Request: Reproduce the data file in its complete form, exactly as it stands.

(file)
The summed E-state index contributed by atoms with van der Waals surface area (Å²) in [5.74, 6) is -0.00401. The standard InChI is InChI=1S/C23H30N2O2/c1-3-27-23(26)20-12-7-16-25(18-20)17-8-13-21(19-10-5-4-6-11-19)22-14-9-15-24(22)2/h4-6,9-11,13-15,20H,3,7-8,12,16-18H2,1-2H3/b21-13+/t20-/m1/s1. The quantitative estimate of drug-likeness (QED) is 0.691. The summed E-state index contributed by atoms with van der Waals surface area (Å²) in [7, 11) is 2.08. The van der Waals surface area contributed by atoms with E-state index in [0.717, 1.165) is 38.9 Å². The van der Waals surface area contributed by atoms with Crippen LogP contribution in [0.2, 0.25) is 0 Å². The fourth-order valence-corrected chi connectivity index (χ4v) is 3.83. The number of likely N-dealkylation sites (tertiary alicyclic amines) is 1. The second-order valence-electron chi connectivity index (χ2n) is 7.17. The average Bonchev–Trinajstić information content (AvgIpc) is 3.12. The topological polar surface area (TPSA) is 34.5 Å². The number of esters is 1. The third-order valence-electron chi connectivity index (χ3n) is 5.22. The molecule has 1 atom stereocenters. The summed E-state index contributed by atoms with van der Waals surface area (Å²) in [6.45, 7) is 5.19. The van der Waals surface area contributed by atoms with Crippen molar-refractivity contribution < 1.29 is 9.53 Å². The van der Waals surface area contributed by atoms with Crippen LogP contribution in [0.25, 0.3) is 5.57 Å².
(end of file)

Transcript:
The summed E-state index contributed by atoms with van der Waals surface area (Å²) in [5.74, 6) is -0.00401. The standard InChI is InChI=1S/C23H30N2O2/c1-3-27-23(26)20-12-7-16-25(18-20)17-8-13-21(19-10-5-4-6-11-19)22-14-9-15-24(22)2/h4-6,9-11,13-15,20H,3,7-8,12,16-18H2,1-2H3/b21-13+/t20-/m1/s1. The quantitative estimate of drug-likeness (QED) is 0.691. The summed E-state index contributed by atoms with van der Waals surface area (Å²) in [7, 11) is 2.08. The van der Waals surface area contributed by atoms with E-state index in [0.717, 1.165) is 38.9 Å². The van der Waals surface area contributed by atoms with Crippen LogP contribution in [0.2, 0.25) is 0 Å². The fourth-order valence-corrected chi connectivity index (χ4v) is 3.83. The number of likely N-dealkylation sites (tertiary alicyclic amines) is 1. The second-order valence-electron chi connectivity index (χ2n) is 7.17. The average Bonchev–Trinajstić information content (AvgIpc) is 3.12. The topological polar surface area (TPSA) is 34.5 Å². The number of esters is 1. The third-order valence-electron chi connectivity index (χ3n) is 5.22. The molecule has 1 atom stereocenters. The summed E-state index contributed by atoms with van der Waals surface area (Å²) in [6.45, 7) is 5.19. The van der Waals surface area contributed by atoms with Crippen molar-refractivity contribution < 1.29 is 9.53 Å². The van der Waals surface area contributed by atoms with Crippen LogP contribution in [0.25, 0.3) is 5.57 Å².